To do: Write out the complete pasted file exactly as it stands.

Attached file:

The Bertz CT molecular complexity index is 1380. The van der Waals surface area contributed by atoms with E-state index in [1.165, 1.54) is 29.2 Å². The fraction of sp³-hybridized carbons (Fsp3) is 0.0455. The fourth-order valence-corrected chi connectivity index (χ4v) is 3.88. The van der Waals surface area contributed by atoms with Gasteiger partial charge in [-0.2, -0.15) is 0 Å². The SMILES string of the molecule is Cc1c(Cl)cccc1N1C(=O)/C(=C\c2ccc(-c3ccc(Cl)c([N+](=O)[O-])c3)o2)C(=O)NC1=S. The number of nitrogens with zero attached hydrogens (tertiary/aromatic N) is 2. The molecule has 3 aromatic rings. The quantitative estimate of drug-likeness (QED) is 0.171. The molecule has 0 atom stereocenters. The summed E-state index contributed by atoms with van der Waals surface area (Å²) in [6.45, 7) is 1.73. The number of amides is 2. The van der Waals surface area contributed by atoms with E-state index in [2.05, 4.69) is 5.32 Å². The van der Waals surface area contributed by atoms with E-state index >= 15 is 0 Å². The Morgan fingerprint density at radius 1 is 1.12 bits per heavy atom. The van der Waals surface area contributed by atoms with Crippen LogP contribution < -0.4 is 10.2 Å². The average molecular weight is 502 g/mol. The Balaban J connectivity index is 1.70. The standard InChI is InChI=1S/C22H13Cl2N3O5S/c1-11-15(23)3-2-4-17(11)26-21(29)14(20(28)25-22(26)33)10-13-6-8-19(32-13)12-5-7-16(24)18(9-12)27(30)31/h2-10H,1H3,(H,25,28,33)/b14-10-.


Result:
The Bertz CT molecular complexity index is 1380. The van der Waals surface area contributed by atoms with E-state index in [1.165, 1.54) is 29.2 Å². The fraction of sp³-hybridized carbons (Fsp3) is 0.0455. The fourth-order valence-corrected chi connectivity index (χ4v) is 3.88. The van der Waals surface area contributed by atoms with Gasteiger partial charge in [-0.2, -0.15) is 0 Å². The SMILES string of the molecule is Cc1c(Cl)cccc1N1C(=O)/C(=C\c2ccc(-c3ccc(Cl)c([N+](=O)[O-])c3)o2)C(=O)NC1=S. The number of nitrogens with zero attached hydrogens (tertiary/aromatic N) is 2. The molecule has 3 aromatic rings. The quantitative estimate of drug-likeness (QED) is 0.171. The molecule has 0 atom stereocenters. The summed E-state index contributed by atoms with van der Waals surface area (Å²) in [6.45, 7) is 1.73. The number of amides is 2. The van der Waals surface area contributed by atoms with E-state index in [2.05, 4.69) is 5.32 Å². The van der Waals surface area contributed by atoms with E-state index >= 15 is 0 Å². The Morgan fingerprint density at radius 1 is 1.12 bits per heavy atom. The van der Waals surface area contributed by atoms with Crippen LogP contribution < -0.4 is 10.2 Å². The average molecular weight is 502 g/mol. The Balaban J connectivity index is 1.70. The standard InChI is InChI=1S/C22H13Cl2N3O5S/c1-11-15(23)3-2-4-17(11)26-21(29)14(20(28)25-22(26)33)10-13-6-8-19(32-13)12-5-7-16(24)18(9-12)27(30)31/h2-10H,1H3,(H,25,28,33)/b14-10-.